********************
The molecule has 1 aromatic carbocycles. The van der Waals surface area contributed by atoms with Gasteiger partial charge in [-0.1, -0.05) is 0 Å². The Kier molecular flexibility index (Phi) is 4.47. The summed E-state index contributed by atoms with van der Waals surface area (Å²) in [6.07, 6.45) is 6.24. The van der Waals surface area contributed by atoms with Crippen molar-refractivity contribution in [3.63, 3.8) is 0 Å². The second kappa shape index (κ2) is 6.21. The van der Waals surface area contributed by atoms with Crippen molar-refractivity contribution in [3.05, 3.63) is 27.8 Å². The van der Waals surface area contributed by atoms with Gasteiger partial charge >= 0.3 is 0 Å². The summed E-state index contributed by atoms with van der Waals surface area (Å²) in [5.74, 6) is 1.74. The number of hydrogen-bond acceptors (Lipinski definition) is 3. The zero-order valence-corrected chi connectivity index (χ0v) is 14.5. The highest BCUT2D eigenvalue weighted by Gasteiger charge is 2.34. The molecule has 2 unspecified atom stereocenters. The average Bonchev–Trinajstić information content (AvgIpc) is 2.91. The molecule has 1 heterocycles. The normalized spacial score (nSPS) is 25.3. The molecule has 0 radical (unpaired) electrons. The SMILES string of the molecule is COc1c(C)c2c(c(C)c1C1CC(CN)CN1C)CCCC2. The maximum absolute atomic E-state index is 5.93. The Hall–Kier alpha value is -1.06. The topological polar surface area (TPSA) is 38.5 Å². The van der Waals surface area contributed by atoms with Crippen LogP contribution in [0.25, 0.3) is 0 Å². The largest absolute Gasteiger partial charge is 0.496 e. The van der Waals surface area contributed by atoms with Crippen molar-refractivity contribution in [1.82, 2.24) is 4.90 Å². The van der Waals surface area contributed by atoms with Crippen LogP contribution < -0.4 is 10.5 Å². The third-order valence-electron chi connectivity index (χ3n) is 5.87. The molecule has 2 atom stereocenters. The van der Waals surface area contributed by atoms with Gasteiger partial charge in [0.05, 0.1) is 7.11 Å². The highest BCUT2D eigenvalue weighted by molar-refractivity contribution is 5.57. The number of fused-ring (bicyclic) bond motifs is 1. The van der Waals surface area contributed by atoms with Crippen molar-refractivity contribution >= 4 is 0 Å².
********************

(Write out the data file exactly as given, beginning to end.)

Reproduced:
The molecule has 1 aromatic carbocycles. The van der Waals surface area contributed by atoms with Gasteiger partial charge in [-0.1, -0.05) is 0 Å². The Kier molecular flexibility index (Phi) is 4.47. The summed E-state index contributed by atoms with van der Waals surface area (Å²) in [6.07, 6.45) is 6.24. The van der Waals surface area contributed by atoms with Crippen molar-refractivity contribution in [3.63, 3.8) is 0 Å². The second kappa shape index (κ2) is 6.21. The van der Waals surface area contributed by atoms with Crippen molar-refractivity contribution in [3.05, 3.63) is 27.8 Å². The van der Waals surface area contributed by atoms with Gasteiger partial charge >= 0.3 is 0 Å². The summed E-state index contributed by atoms with van der Waals surface area (Å²) in [5.74, 6) is 1.74. The number of hydrogen-bond acceptors (Lipinski definition) is 3. The zero-order valence-corrected chi connectivity index (χ0v) is 14.5. The highest BCUT2D eigenvalue weighted by Gasteiger charge is 2.34. The molecule has 2 unspecified atom stereocenters. The average Bonchev–Trinajstić information content (AvgIpc) is 2.91. The molecule has 1 heterocycles. The normalized spacial score (nSPS) is 25.3. The molecule has 0 radical (unpaired) electrons. The SMILES string of the molecule is COc1c(C)c2c(c(C)c1C1CC(CN)CN1C)CCCC2. The maximum absolute atomic E-state index is 5.93. The Hall–Kier alpha value is -1.06. The topological polar surface area (TPSA) is 38.5 Å². The van der Waals surface area contributed by atoms with Crippen LogP contribution in [0.25, 0.3) is 0 Å². The largest absolute Gasteiger partial charge is 0.496 e. The van der Waals surface area contributed by atoms with Crippen molar-refractivity contribution in [1.82, 2.24) is 4.90 Å². The van der Waals surface area contributed by atoms with Crippen LogP contribution < -0.4 is 10.5 Å². The third-order valence-electron chi connectivity index (χ3n) is 5.87. The molecule has 2 atom stereocenters. The van der Waals surface area contributed by atoms with Gasteiger partial charge in [0.05, 0.1) is 7.11 Å². The highest BCUT2D eigenvalue weighted by molar-refractivity contribution is 5.57. The number of fused-ring (bicyclic) bond motifs is 1. The van der Waals surface area contributed by atoms with Crippen molar-refractivity contribution >= 4 is 0 Å².